Nepotism aside, I’m very glad I took her advice, but more on that in the next installment.
After our brunch, we headed over to the new visitor’s center at the battlefield, which truly deserved all the great reviews I’d heard. We spent most of the rest of the afternoon there, first watching the introductory film—which made me teary—and then ascending to the newly restored Cyclorama.
This 360 degree painting of Pickett’s Charge was painted in 1884 by French artist Paul Philippoteaux. The artist did a lot of research for accuracy and some of the veterans of the battle claimed they felt like they were back in the thick of it. At any rate, in spite of the summer crowds, it was pretty cool to stand in the darkened center of the viewing area and see the battle unfold all around as various parts were illuminated.
Other highlights of the museum were General Lee’s actual gauntlets—I mean, jeez, he wore these things while riding around on Traveller!—and an interactive display of the things the soldiers carried. My older son claimed the backpack he took to school was just as heavy, although I’d like to think we made some progress in terms of what we lug around in a century or so! I also picked up interesting bits such as the appeal of the beautiful countryside to the soldiers on both sides. (It really is beautiful country). One Confederate from Georgia wrote in his diary that he wished he could buy a farm here. The Union general who commanded troops at the peach orchard actually did buy the same land after the war. And General Pickett, he of one of military history's worst job assignments, apparently replied to a question of why his charge failed with these wise words: “I think the Yankees had something to do with it.”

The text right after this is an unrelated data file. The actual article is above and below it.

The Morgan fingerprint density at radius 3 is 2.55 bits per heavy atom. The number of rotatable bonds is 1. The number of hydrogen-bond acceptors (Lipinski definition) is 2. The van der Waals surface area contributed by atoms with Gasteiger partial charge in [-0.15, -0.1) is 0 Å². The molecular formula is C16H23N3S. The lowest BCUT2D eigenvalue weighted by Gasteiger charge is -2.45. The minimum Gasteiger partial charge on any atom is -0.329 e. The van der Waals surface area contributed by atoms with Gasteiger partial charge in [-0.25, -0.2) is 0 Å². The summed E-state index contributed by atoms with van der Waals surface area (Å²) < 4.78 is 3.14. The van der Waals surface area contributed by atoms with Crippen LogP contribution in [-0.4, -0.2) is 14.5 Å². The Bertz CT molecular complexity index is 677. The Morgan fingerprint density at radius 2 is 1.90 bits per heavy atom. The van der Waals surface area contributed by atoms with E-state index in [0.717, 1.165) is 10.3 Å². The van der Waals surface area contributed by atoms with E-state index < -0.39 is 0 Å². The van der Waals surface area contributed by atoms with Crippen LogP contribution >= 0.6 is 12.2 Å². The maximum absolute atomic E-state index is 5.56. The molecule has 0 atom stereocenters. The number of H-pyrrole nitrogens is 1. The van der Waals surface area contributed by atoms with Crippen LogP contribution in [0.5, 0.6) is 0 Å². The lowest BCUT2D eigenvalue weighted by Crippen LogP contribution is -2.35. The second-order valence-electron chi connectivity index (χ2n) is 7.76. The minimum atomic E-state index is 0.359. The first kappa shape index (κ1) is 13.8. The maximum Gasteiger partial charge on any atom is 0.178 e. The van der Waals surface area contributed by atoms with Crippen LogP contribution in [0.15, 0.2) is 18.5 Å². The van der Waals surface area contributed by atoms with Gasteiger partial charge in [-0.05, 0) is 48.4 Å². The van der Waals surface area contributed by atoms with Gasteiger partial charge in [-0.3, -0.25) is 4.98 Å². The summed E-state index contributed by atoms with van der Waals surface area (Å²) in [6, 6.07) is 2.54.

Glad he kept his sense of humor in spite of it all.
The real highlight of the day came at dinner when we went over to the town’s central square to meet Craig, DeDe and Cyn Sorensen at The Plaza Restaurant for dinner. I’d “met” Craig early in 2008 at one of my cyber-tour stops to promote Amorous Woman, and when we decided to come to town for my family reunion, I made sure to set up an in the flesh meeting with Craig and our families to continue our chats about writing, the artist’s life, “the next level” and other such topics.